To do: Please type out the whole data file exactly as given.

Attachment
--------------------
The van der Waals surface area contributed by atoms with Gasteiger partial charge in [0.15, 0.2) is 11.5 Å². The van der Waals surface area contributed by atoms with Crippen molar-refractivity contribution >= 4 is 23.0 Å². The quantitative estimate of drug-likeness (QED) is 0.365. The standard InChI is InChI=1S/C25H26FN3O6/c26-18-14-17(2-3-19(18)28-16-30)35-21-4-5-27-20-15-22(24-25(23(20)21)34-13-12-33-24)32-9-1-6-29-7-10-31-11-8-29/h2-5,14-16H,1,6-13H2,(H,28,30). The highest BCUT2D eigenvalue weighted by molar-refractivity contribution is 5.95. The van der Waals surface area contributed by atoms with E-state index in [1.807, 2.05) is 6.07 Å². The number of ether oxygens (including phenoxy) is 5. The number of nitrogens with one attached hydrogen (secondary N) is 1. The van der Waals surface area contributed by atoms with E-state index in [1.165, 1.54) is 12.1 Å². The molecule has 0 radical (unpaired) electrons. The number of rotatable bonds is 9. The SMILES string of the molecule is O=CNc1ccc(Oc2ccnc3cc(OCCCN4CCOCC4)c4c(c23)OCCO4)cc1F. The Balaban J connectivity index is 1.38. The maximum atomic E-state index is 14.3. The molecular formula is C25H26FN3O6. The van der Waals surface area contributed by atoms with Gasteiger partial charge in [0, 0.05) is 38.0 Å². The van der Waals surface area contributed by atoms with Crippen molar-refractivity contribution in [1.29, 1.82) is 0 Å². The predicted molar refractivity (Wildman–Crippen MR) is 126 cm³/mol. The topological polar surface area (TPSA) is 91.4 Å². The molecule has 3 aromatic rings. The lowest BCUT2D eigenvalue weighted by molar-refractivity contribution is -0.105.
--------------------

The van der Waals surface area contributed by atoms with Gasteiger partial charge in [0.15, 0.2) is 11.5 Å². The van der Waals surface area contributed by atoms with Crippen molar-refractivity contribution >= 4 is 23.0 Å². The quantitative estimate of drug-likeness (QED) is 0.365. The standard InChI is InChI=1S/C25H26FN3O6/c26-18-14-17(2-3-19(18)28-16-30)35-21-4-5-27-20-15-22(24-25(23(20)21)34-13-12-33-24)32-9-1-6-29-7-10-31-11-8-29/h2-5,14-16H,1,6-13H2,(H,28,30). The highest BCUT2D eigenvalue weighted by molar-refractivity contribution is 5.95. The van der Waals surface area contributed by atoms with E-state index in [1.807, 2.05) is 6.07 Å². The number of ether oxygens (including phenoxy) is 5. The number of nitrogens with one attached hydrogen (secondary N) is 1. The van der Waals surface area contributed by atoms with E-state index in [1.165, 1.54) is 12.1 Å². The molecule has 0 radical (unpaired) electrons. The number of rotatable bonds is 9. The SMILES string of the molecule is O=CNc1ccc(Oc2ccnc3cc(OCCCN4CCOCC4)c4c(c23)OCCO4)cc1F. The Balaban J connectivity index is 1.38. The maximum atomic E-state index is 14.3. The molecular formula is C25H26FN3O6. The van der Waals surface area contributed by atoms with Gasteiger partial charge in [0, 0.05) is 38.0 Å². The van der Waals surface area contributed by atoms with Crippen molar-refractivity contribution in [1.29, 1.82) is 0 Å². The predicted molar refractivity (Wildman–Crippen MR) is 126 cm³/mol. The topological polar surface area (TPSA) is 91.4 Å². The molecule has 3 aromatic rings. The lowest BCUT2D eigenvalue weighted by molar-refractivity contribution is -0.105.